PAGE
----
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Mottled Pillar Candles

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The primary agent used for mottling is parol oil. Mineral oil and vegetable oil are also used on occasion. Additionally, some fragrance oils have a tendency to cause mottling in candles.

Parol oil is added to the liquid wax at any temperature, and should be thoroughly stirred into the mix to ensure even distribution of parol oil throughout the candle.

Parol oil can be used with other additives, such as kemamide release powder, and small proportions of Stearic Powder. Vybar, which is an anti-mottling agent, should not be used with parol oil, as the candle will not mottle and the parol oil will be wasted.

Add 1 oz of parol oil for each pound of paraffin wax for a standard mottling effect. Use more parol oil for more mottling, less parol oil for less mottling.

Here is an easy formula sure to mottle your molded pillar candles!

What You Will Need - Supplies

· Molding Candle Wax, 1 lb

· Parol Oil, 1 ounce

· 4.5” x 3” Round Metal Mold

· Jiffy Wicker

· 1/0 square waxed wick or 34-37 flat cotton core waxed wick

· Silicone Spray Mold Release (optional)

· Steamer Pot or old Sauce Pan to create a double boiler

· Standard Size or Small Size Melting Pot with pour spout

· Wood Stir Sticks, chopsticks, or something else to stir the wax

· Thermometer

· Scissors

· Color Dye Chips

· Craft Knife

· Candle Fragrance, 1 ounce (optional)

NOTE: These instructions are written using a 4.5” x 3” round metal mold, which takes about 1 lb of wax and 20” of wick per candle.

Also a good idea to have around:

· Paper towels

· Wax Remover

· Aluminum Foil

· Newspaper, butcher paper, or scrap paper to cover work surfaces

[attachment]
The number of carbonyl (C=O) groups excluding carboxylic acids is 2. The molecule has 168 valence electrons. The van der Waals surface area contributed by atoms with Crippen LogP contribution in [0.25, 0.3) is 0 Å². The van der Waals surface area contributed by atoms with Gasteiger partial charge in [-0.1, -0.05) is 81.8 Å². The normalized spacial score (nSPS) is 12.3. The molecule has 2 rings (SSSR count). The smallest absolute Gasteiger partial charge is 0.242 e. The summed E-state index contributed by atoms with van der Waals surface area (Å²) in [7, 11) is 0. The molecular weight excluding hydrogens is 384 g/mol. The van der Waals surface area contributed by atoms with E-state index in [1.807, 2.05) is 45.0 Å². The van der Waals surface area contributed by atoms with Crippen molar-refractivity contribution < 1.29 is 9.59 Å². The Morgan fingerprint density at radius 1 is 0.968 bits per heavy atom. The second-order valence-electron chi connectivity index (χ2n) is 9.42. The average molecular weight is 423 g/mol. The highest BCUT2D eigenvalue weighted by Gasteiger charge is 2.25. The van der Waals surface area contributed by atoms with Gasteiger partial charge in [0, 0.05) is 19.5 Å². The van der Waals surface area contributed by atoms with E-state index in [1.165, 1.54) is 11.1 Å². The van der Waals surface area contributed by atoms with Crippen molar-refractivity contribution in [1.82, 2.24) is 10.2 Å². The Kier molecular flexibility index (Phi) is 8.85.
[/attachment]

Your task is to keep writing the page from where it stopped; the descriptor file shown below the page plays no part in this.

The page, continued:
· Fire Extinguisher (just in case)

How to Set Up Your Work Area

  1. Put down newspaper or butcher paper on tables and countertops to catch spills and for easy cleanup.
  2. Have paper towels and Windex on hand for cleaning stovetops.
  3. Wrap stove burner bowls in tin foil to catch drips of wax, and for easy cleanup afterwards.

Prep Your Mold

Inspect your mold to ensure that there is no residual wax on the inside surfaces or seams of your mold. If there is, remove it.

Spray the inside of your mold with Silicone Spray Mold Release. To do this, either follow the directions on the can, or hold the nozzle 8 to 10 inches from your mold and release the spray in short bursts. I little goes a long way with Silicone Spray Mold Release.

Wicking your Mold

Wick your mold using wick and your Jiffy Wicker, or mold sealer and a wick holder bar. (For instructions on how to use a Jiffy Wicker visit our tutorial on How to Use a Jiffy Wicker.)

Melting your Pillar Candle Wax

You will need either a steamer pot or deep sauce pan, and you will also need a melting pot with a pouring spout. These two items create a double boiler to melt your wax.

A simple double boiler using an old sauce pan and a meting pot with a spout.

Fill the bottom part of your double boiler (the steamer pot or the deep sauce pan) with about two inches of cool water, and place on the burner set to high temperature.

Place pieces of 139 degree Molding Candle Wax to be melted into the melting pot with a pouring spout, set the melting pot in the water, and attend to it as the wax liquefies. (When the water begins to boil, turn the heat down to medium low or low.)

If you have a large block of wax and need instructions on how to safely break it into smaller pieces, please visit our section on How To Break Up Wax Blocks

When the wax is entirely liquid (i.e., when there are no solid chunks any longer in the pot) you have successfully melted the wax. Our 139 degree Molding Candle Wax melts at about 139 degrees F. The wax will continue to grow hotter as it remains in the double boiler. The temperature of the wax should get to 190 degrees F.

Adding Dye

After the wax is entirely melted, add your candle dye. Each of our diamond shaped dye chips colors 1 lb of wax. Use more or less candle dye for lighter or darker colored candles. Drop a dye chip (or part of a dye chip) into the melted wax, and stir until the dye chip is entirely dissolved into the liquid wax.

Parol Oil

Use parol oil to promote mottling in your pillar candle. Parol oil also acts somewhat as a lubricant when the time comes to remove your candle from the mold. Standard usage with our wax is 1 oz of parol oil per pound of wax. After your wax has melted, and you have added your candle dye, pour one ounce of parol oil into the melting pot and stir it until it is thoroughly mixed with the wax. (As you gain experience with parol oil and mottled candles, you may decide to use more or less parol oil in subsequent mottled candle formulas.)